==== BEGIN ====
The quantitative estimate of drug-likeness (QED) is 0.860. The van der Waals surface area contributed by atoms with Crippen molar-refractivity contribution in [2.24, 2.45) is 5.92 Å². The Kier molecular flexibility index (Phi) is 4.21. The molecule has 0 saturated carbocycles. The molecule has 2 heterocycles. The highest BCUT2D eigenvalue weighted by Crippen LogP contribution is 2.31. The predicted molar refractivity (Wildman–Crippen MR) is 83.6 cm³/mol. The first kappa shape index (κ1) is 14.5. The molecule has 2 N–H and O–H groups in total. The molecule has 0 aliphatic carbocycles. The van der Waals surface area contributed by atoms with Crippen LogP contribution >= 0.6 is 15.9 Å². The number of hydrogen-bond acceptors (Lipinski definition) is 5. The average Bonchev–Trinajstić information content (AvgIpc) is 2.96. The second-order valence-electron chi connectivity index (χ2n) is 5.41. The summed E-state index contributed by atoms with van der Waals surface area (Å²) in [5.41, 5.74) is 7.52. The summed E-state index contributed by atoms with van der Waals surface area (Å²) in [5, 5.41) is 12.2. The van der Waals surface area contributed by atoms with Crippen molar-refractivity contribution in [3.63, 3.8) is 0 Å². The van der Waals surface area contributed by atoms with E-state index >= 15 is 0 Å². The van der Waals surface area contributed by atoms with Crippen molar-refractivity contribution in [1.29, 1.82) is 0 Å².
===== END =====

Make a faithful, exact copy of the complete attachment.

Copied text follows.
The quantitative estimate of drug-likeness (QED) is 0.860. The van der Waals surface area contributed by atoms with Crippen molar-refractivity contribution in [2.24, 2.45) is 5.92 Å². The Kier molecular flexibility index (Phi) is 4.21. The molecule has 0 saturated carbocycles. The molecule has 2 heterocycles. The highest BCUT2D eigenvalue weighted by Crippen LogP contribution is 2.31. The predicted molar refractivity (Wildman–Crippen MR) is 83.6 cm³/mol. The first kappa shape index (κ1) is 14.5. The molecule has 2 N–H and O–H groups in total. The molecule has 0 aliphatic carbocycles. The van der Waals surface area contributed by atoms with Crippen LogP contribution >= 0.6 is 15.9 Å². The number of hydrogen-bond acceptors (Lipinski definition) is 5. The average Bonchev–Trinajstić information content (AvgIpc) is 2.96. The second-order valence-electron chi connectivity index (χ2n) is 5.41. The summed E-state index contributed by atoms with van der Waals surface area (Å²) in [5.41, 5.74) is 7.52. The summed E-state index contributed by atoms with van der Waals surface area (Å²) in [5, 5.41) is 12.2. The van der Waals surface area contributed by atoms with Crippen molar-refractivity contribution in [3.63, 3.8) is 0 Å². The van der Waals surface area contributed by atoms with E-state index >= 15 is 0 Å². The van der Waals surface area contributed by atoms with Crippen molar-refractivity contribution in [1.29, 1.82) is 0 Å².